One common tactic in digital engagement is simply to ask people how we can pray for them. As they share their needs with us, and we begin praying for them, we can also point them to Scripture that relates to their life situation. The key here is not to simply become the spiritual answer people for the seeker but rather to point them to God’s Word which they can read or listen to and allow the Holy Spirit to work in their heart. Digital responders or digital filterers become that guide with content and resources available to help them on their journey. Believers who speak the same language as the seeker may be paid responders or volunteers and use online systems to manage conversations and keep track of seekers on their journey.
Secular marketers often speak of a “funnel” as the process through which consumers move from awareness of a product to purchasing it. In digital engagement we apply many of those same principles in a missions setting as we help to first reach the lost with broad seed-sowing of the Gospel message through digital content. From those first contacts then we guide those who are interested to watch more videos, read Bible passages or articles, or listen to audio clips. The funnel begins to narrow based on how interested the contact is in learning more about Jesus. Our digital responders respond to interest forms or direct messages to begin conversations and filter for those who are ready to meet with someone face to face to talk about what it means to follow Christ.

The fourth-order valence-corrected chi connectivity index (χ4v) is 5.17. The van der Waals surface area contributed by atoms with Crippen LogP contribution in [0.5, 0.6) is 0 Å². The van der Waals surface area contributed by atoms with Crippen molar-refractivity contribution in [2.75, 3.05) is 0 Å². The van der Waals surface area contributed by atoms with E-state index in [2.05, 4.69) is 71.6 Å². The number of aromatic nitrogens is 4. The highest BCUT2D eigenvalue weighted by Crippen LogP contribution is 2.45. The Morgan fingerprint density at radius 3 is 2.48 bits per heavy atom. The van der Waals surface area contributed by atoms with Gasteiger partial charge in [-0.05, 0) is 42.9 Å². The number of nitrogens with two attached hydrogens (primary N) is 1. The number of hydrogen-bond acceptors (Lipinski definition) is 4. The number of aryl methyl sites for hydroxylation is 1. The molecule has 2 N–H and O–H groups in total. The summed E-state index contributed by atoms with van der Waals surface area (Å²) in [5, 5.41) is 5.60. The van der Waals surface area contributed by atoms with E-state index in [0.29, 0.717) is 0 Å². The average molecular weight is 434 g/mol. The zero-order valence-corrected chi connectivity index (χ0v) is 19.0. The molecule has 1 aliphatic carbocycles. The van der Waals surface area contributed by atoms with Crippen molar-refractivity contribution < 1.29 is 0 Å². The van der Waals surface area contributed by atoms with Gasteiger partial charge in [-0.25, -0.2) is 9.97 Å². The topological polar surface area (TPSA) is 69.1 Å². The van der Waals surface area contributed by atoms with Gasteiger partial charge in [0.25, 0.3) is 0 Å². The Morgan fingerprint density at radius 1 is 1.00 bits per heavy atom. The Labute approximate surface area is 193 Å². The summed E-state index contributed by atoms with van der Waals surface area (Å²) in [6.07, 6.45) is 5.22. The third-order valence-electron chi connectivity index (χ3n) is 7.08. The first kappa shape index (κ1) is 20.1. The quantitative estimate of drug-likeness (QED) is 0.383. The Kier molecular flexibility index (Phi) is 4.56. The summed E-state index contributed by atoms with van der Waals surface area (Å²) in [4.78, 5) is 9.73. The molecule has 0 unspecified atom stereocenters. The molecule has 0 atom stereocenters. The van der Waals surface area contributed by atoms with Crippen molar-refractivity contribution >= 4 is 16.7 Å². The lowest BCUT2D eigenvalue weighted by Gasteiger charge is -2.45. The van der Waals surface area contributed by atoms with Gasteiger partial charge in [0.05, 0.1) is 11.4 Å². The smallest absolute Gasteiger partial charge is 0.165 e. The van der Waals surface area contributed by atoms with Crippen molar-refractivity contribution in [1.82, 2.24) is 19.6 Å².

Only God can draw someone to Himself (John 6:44) but we find a person’s willingness to meet with someone face to face to talk about Jesus to be a great indicator of their sincere interest. In countries where there is strong opposition to the Gospel and persecution this can be a delicate process and requires much prayer and discernment. God has helped us through experience to establish some best practices to protect those who meet with seekers but there can always be some risk involved. Someone near where the contact lives, either a national Believer or expatriate field team worker will set up the meeting in a coffee shop or other public location. We call these Believers who meet face to face, “multipliers.” The multiplier may often ask the contact to bring a friend with them who is also interested in Jesus. The multiplier’s goal as they connect face to face with the contact is to further explain the Gospel and lead them to make a faith decision to accept Jesus Christ as their personal Lord and Savior. Often this process can take several meetings while the contact is still also engaging with more digital content either shared by the multiplier or on the original channels where they first connected with us.